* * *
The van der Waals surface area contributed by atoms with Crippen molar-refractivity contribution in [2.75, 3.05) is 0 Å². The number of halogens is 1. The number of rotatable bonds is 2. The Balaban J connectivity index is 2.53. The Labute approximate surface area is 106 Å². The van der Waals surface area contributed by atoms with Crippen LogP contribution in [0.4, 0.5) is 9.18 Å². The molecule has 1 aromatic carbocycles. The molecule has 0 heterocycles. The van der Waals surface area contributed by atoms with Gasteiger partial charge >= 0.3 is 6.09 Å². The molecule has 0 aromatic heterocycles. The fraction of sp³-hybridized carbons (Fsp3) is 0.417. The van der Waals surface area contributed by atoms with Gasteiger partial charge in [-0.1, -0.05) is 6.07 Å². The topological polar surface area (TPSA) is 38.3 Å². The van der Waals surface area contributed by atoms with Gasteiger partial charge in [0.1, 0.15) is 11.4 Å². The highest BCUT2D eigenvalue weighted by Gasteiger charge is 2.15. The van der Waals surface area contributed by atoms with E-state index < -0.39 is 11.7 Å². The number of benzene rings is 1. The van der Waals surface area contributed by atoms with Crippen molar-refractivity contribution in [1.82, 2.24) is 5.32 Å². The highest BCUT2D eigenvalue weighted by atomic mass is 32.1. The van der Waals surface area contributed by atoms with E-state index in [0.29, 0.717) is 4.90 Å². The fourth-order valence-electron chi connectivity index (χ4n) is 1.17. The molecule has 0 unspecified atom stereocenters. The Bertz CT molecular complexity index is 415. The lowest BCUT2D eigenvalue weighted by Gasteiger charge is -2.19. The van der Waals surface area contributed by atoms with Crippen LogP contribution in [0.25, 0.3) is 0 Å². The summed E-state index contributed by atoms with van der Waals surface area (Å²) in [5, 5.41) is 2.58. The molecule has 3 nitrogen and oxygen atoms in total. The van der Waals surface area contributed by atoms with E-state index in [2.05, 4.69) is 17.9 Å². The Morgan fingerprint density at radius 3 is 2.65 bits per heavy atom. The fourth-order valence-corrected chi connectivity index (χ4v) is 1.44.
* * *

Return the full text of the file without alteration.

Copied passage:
The van der Waals surface area contributed by atoms with Crippen molar-refractivity contribution in [2.75, 3.05) is 0 Å². The number of halogens is 1. The number of rotatable bonds is 2. The Balaban J connectivity index is 2.53. The Labute approximate surface area is 106 Å². The van der Waals surface area contributed by atoms with Crippen LogP contribution in [0.4, 0.5) is 9.18 Å². The molecule has 1 aromatic carbocycles. The molecule has 0 heterocycles. The van der Waals surface area contributed by atoms with Gasteiger partial charge >= 0.3 is 6.09 Å². The molecule has 0 aromatic heterocycles. The fraction of sp³-hybridized carbons (Fsp3) is 0.417. The van der Waals surface area contributed by atoms with Gasteiger partial charge in [-0.1, -0.05) is 6.07 Å². The topological polar surface area (TPSA) is 38.3 Å². The van der Waals surface area contributed by atoms with Gasteiger partial charge in [0.1, 0.15) is 11.4 Å². The highest BCUT2D eigenvalue weighted by Gasteiger charge is 2.15. The van der Waals surface area contributed by atoms with E-state index < -0.39 is 11.7 Å². The number of benzene rings is 1. The van der Waals surface area contributed by atoms with Crippen molar-refractivity contribution in [1.82, 2.24) is 5.32 Å². The highest BCUT2D eigenvalue weighted by atomic mass is 32.1. The van der Waals surface area contributed by atoms with E-state index in [0.29, 0.717) is 4.90 Å². The fourth-order valence-electron chi connectivity index (χ4n) is 1.17. The molecule has 0 unspecified atom stereocenters. The Bertz CT molecular complexity index is 415. The lowest BCUT2D eigenvalue weighted by Gasteiger charge is -2.19. The van der Waals surface area contributed by atoms with Crippen LogP contribution in [0.25, 0.3) is 0 Å². The summed E-state index contributed by atoms with van der Waals surface area (Å²) in [5, 5.41) is 2.58. The molecule has 3 nitrogen and oxygen atoms in total. The van der Waals surface area contributed by atoms with E-state index in [2.05, 4.69) is 17.9 Å². The Morgan fingerprint density at radius 3 is 2.65 bits per heavy atom. The fourth-order valence-corrected chi connectivity index (χ4v) is 1.44.